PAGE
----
EVs are capable of operating over a much wider speed range than typical fixed-speed industrial motors, necessitating new materials, sophisticated electronic controls and some clever design variations.  The Chevrolet Volt will use a permanent magnet design. Permanent-magnet motors generate less rotor heat than inductive types, which aids efficiency. But as the motor’s size grows, magnetic losses increase proportionately, reducing efficiency.

Induction motors do not suffer proportionate losses as size increases, and the design makes them capable of generating high power by operating at high speeds.  The motor in the Tesla Roadster spins up to 14,000 rpm.

Electric motor companies have been improving automotive motors.  Remy has invented a new stator-winding design that uses rectangular wire, rather than round wire, with windings that are arranged in multiple layers, said to reduce heat.  Other innovations should come soon.

The important matter though for a consumer is going to be the controllers, inverters, and electronics that manage the power and fed starts and running.  These devices may well cost more than the motor itself.  Longevity and reliability will be paramount concerns.  One can expect that the motors themselves will last as long as the heat isn’t damaging and the bearings are replaced before failure.  A bearing failure is a catastrophe.  One unseen innovation sought by this writer is a sensor that warns bearing maintenance is needed.

For low costs, more for the economy minded EV customer a permanent magnet design seems most likely, should communist controlled capitalist China stay stable.  But for efficiency, power delivery, and performance the induction rotor inevitable.  Like stationary installations mobile solutions are going to be application specific – with a large dose of interest which motor is installed and the durability of its controls.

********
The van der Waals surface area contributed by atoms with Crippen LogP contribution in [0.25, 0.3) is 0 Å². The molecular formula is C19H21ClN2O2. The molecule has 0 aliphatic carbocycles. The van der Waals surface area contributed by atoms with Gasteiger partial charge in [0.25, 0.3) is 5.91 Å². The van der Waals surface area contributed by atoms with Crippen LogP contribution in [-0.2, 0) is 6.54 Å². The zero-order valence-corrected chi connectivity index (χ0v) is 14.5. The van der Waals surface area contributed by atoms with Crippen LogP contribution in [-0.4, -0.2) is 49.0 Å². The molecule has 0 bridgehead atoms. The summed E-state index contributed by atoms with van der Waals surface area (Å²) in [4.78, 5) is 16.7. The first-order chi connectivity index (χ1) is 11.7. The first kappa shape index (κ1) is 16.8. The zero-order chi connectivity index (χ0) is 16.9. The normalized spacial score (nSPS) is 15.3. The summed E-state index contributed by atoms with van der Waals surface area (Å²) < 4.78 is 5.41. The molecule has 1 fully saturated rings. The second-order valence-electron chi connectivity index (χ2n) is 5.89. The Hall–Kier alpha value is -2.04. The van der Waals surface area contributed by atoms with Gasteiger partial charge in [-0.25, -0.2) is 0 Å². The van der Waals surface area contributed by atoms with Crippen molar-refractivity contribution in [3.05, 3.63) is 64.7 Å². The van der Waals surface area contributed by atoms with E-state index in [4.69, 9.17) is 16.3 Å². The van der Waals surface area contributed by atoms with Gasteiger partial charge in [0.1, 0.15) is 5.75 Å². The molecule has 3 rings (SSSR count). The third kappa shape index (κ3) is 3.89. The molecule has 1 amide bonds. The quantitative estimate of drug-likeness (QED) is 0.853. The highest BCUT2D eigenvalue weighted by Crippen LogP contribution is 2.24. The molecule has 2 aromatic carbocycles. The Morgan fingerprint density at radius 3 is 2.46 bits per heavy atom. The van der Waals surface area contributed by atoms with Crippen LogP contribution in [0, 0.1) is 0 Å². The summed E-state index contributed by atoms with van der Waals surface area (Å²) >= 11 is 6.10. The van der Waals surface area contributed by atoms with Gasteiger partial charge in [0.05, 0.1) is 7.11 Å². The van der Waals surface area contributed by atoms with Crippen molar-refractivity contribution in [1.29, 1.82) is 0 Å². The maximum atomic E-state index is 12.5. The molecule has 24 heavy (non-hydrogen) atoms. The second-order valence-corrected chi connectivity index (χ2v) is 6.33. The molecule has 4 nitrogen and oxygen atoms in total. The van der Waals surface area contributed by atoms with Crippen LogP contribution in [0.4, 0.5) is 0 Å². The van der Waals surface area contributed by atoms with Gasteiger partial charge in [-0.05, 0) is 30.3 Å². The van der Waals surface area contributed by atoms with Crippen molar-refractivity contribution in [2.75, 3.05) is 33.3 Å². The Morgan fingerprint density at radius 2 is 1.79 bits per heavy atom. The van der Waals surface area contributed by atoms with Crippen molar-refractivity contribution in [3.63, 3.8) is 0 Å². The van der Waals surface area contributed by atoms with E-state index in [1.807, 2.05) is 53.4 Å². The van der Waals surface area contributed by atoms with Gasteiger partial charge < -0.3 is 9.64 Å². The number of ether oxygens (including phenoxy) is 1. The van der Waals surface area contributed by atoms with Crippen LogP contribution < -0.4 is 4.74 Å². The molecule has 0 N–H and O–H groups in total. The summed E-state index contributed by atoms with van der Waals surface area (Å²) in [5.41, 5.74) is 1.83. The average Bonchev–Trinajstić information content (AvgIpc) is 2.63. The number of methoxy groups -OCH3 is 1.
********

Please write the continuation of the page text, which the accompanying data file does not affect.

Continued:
8 Comments so far

  1. russ on February 9, 2010 12:10 PM

    ‘One unseen innovation sought by this writer is a sensor that warns bearing maintenance is needed.’

    Most likely this will be done during maintenance checkups where the mechanic will have the proper tool available to look for roughness in the bearings signature – the way it is done industrially.

    To have independent analyzers will be a bit difficult and expensive while providing little additional information. A bearing rarely fails quickly but slowly degrades.

  2. Alph on February 9, 2010 8:17 PM

    This is a great blog, informative yet not ideological.

  3. Jim Hendershot on June 20, 2010 8:10 AM

    This article although very informative for the general public does not deal with the complex issues regarding the electric motor type selection process for an electrified vehicle (of which there are many types). It is worthwhile to point out that as of the summer of 2010 every hybrid vehicle in production uses an internal magnet type PMAC synchronous motor for traction (known as an IPM). While each EV (pure electric powered by batteries only) uses an AC induction motor with a flux vector drive (known as asynchronous).

  4. Mackenzie Ward on August 12, 2010 7:21 PM

    electric motors would sometimes overheat if they are not properly ventilated,.*

  5. Tony Lease on October 6, 2010 2:16 AM

    This is so interesting, thank you for sharing. A really informative insight into the future.

  6. college scholarship on November 8, 2010 5:26 AM

    I’ve recently started a blog, the information you provide on this site has helped me tremendously. Thank you for all of your time & work.

  7. Digital Caliper · on November 8, 2010 7:08 AM

    electric motors can consume lots of electrical energy but they are very useful “

  8. farhan on May 5, 2011 5:21 AM

    dear sir

    this is Farhan Nazeer from Karachi Pakistan … i trying to make a magnet motor with daily basis but not success guide me for magnet motor

    thanks and regard

    waiting for Ur reply